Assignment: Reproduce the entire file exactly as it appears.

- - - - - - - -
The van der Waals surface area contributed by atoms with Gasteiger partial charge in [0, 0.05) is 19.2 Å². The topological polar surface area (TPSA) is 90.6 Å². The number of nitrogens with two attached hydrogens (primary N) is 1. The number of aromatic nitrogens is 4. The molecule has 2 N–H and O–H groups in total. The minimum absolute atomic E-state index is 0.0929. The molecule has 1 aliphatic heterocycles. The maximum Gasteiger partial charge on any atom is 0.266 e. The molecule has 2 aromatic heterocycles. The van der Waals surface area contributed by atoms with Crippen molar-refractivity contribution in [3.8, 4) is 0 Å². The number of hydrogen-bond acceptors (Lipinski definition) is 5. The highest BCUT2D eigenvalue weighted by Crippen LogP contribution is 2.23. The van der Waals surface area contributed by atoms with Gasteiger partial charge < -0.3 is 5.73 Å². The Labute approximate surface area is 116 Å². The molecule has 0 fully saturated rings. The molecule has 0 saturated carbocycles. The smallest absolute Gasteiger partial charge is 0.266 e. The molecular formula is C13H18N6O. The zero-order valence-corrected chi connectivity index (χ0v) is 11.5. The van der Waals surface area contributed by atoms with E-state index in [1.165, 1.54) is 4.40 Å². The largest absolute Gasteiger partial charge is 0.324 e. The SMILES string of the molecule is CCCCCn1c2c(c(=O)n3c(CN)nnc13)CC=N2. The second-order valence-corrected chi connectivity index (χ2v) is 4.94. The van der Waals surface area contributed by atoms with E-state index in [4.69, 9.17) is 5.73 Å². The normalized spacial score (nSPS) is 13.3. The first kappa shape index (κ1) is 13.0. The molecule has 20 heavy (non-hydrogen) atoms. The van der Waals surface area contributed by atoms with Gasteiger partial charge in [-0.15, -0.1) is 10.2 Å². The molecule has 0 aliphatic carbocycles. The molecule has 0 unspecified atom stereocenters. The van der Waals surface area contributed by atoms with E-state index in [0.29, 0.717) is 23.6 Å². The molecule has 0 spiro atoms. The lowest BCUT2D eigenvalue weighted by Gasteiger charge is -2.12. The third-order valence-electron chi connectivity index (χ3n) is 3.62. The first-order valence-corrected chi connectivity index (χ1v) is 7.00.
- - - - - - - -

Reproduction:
The van der Waals surface area contributed by atoms with Gasteiger partial charge in [0, 0.05) is 19.2 Å². The topological polar surface area (TPSA) is 90.6 Å². The number of nitrogens with two attached hydrogens (primary N) is 1. The number of aromatic nitrogens is 4. The molecule has 2 N–H and O–H groups in total. The minimum absolute atomic E-state index is 0.0929. The molecule has 1 aliphatic heterocycles. The maximum Gasteiger partial charge on any atom is 0.266 e. The molecule has 2 aromatic heterocycles. The van der Waals surface area contributed by atoms with Crippen molar-refractivity contribution in [3.8, 4) is 0 Å². The number of hydrogen-bond acceptors (Lipinski definition) is 5. The highest BCUT2D eigenvalue weighted by Crippen LogP contribution is 2.23. The van der Waals surface area contributed by atoms with Gasteiger partial charge < -0.3 is 5.73 Å². The Labute approximate surface area is 116 Å². The molecule has 0 fully saturated rings. The molecule has 0 saturated carbocycles. The smallest absolute Gasteiger partial charge is 0.266 e. The molecular formula is C13H18N6O. The zero-order valence-corrected chi connectivity index (χ0v) is 11.5. The van der Waals surface area contributed by atoms with E-state index in [1.165, 1.54) is 4.40 Å². The largest absolute Gasteiger partial charge is 0.324 e. The SMILES string of the molecule is CCCCCn1c2c(c(=O)n3c(CN)nnc13)CC=N2. The second-order valence-corrected chi connectivity index (χ2v) is 4.94. The van der Waals surface area contributed by atoms with E-state index in [4.69, 9.17) is 5.73 Å². The normalized spacial score (nSPS) is 13.3. The first kappa shape index (κ1) is 13.0. The molecule has 20 heavy (non-hydrogen) atoms. The van der Waals surface area contributed by atoms with Gasteiger partial charge in [-0.15, -0.1) is 10.2 Å². The molecule has 0 aliphatic carbocycles. The molecule has 0 unspecified atom stereocenters. The van der Waals surface area contributed by atoms with E-state index in [0.29, 0.717) is 23.6 Å². The molecule has 0 spiro atoms. The lowest BCUT2D eigenvalue weighted by Gasteiger charge is -2.12. The third-order valence-electron chi connectivity index (χ3n) is 3.62. The first-order valence-corrected chi connectivity index (χ1v) is 7.00.